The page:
Cabinet’s decision to change course on how to establish an independent monitor of Oranga Tamariki’s care standards is being criticised by Children’s Commissioner Andrew Becroft, who questions whether the role will be truly independent
The country’s chief children’s advocate has questioned the independence of a new watchdog intended to monitor standards for children in state care, after the Government changed its mind on how the role would be set up.
Children’s Commissioner Andrew Becroft has also criticised a proposed Māori advisory group as “unfit for purpose, inappropriate, inadequate and wrong in principle”, saying a more meaningful partnership is required.
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As part of Oranga Tamariki’s establishment, the Government was required to create national care standards governing how children in state care should be looked after – along with an independent children’s monitor to keep an eye on the ministry’s compliance with those standards.
The Government had initially planned to place the monitoring role within the Office of the Children’s Commissioner.
On Monday, Social Development Minister Carmel Sepuloni revealed a change of heart, saying Cabinet had decided instead to establish the monitor as a departmental agency within the Education Review Office (ERO).
” …It has to be a watchdog, where appropriate and necessary, that can bark.”
The agency would have its own chief executive, also serving as a statutory officer, who would have to “have regard to” the views of a Māori advisory group also being established.
Becroft told Newsroom he was not upset with the Government locating the monitor role away from his office, but instead “disappointed and concerned” about the call to set it up as a departmental agency within the ERO, which raised questions about whether the monitor would be truly independent.
“It seems to me that the work of the Royal Commission looking at abuse while in state care, if nothing else, has shown the need for a strong independent and well-resourced watchdog for children – and it has to be a watchdog, where appropriate and necessary, that can bark.”
Becroft and his office had recommended locating the monitor within an autonomous Crown entity to ensure sufficient independence – advice the Government had not taken.
While Sepuloni raised concerns about the potential for conflict between the monitor’s reporting obligations and the commissioner’s advocacy role, the office had navigated that tension since its establishment in 1989, given its role in monitoring youth justice facilities.
Becroft also had concerns about the Government’s plans for a Māori advisory group, describing the model as “so last century”.
“Surely in 2021, the Treaty demands proper partnership and co-governance involving Māori, and the mechanism of an advisory committee to which the monitor must have regard … must be regarded as unfit for purpose, inappropriate, inadequate and wrong in principle.”
“Surely in 2021, the Treaty demands proper partnership and co-governance involving Māori, and the mechanism of an advisory committee to which the monitor must have regard…must be regarded as unfit for purpose, inappropriate, inadequate and wrong in principle.”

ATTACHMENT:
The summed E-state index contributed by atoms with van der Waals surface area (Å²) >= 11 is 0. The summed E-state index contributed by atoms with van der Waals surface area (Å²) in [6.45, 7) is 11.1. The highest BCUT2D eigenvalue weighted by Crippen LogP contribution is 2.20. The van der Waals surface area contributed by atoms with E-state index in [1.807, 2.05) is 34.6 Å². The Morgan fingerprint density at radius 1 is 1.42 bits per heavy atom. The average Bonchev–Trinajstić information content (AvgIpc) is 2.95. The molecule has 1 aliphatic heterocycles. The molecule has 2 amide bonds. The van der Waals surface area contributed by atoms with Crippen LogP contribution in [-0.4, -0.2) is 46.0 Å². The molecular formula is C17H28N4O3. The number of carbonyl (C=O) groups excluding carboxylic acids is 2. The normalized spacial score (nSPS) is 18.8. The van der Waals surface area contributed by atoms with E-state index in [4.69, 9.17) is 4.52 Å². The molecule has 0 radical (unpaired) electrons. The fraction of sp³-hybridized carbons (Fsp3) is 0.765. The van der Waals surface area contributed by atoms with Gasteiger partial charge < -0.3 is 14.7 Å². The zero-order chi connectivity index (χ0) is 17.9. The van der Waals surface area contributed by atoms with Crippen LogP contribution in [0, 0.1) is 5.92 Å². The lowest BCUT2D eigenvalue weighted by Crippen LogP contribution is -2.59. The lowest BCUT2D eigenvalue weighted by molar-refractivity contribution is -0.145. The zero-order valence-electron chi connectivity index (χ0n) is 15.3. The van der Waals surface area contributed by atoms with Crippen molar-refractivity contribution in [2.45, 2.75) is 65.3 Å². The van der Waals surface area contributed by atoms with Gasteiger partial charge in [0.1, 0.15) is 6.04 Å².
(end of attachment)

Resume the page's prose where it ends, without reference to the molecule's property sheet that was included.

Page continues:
His office would continue to advocate for a stronger, partnership-based role given that almost 70 percent of the children in Oranga Tamariki’s care were Māori.
Becroft said he was making his comments now before the details were finalised and would scrutinise the Government’s work carefully to ensure there was genuine independence, adding: “I’m not out to undermine the government decision, I’m out to improve it.”
Former Oranga Tamariki employee Luke Fitzmaurice, now a PhD candidate studying kaupapa Māori perspectives on child protection and children’s rights, told Newsroom the Government’s decision was a lost opportunity to improve oversight of the state care system and would “hamstring” the talented people currently working for the monitor.
Fitzmaurice said he shared Becroft’s concerns about the Māori advisory group, adding: “Any advisory group that doesn’t have power isn’t reflective of tino rangatiratanga and Te Tiriti o Waitangi – that doesn’t mean those people aren’t fantastic and knowledgeable and it doesn’t mean they can’t achieve anything, but if you call that upholding the Treaty or call that recognising rangatiratanga you’ve fallen short.”
Sepuloni told Newsroom the Government had considered establishing an autonomous Crown entity as suggested by Becroft, but ruled it out due to the limitations that would place on ministers’ ability to suggest avenues of inquiry.
“We want the new agency to have independence so we can’t direct them not to look into something, but we also want to be able to direct them to look into something too if we’ve got concerns about something.”
Sepuloni said the Government had consulted a Māori reference group before finalising its proposal. While its initial preference had been for a model similar to the Children’s Commissioner, she understood the members were satisfied with the final outcome.
However, the draft legislation included a provision for a review to take place within five years of the monitor’s establishment, covering how effectively it was working with iwi, Māori and the wider community.
The Government hoped the legislation would go through the select committee process before the end of the year, with the new agency set up in 2022.
Until then, the Ministry of Social Development would continue its interim monitoring role, while the Ombudsman’s Office would have a separate responsibility for investigating complaints about the care of children.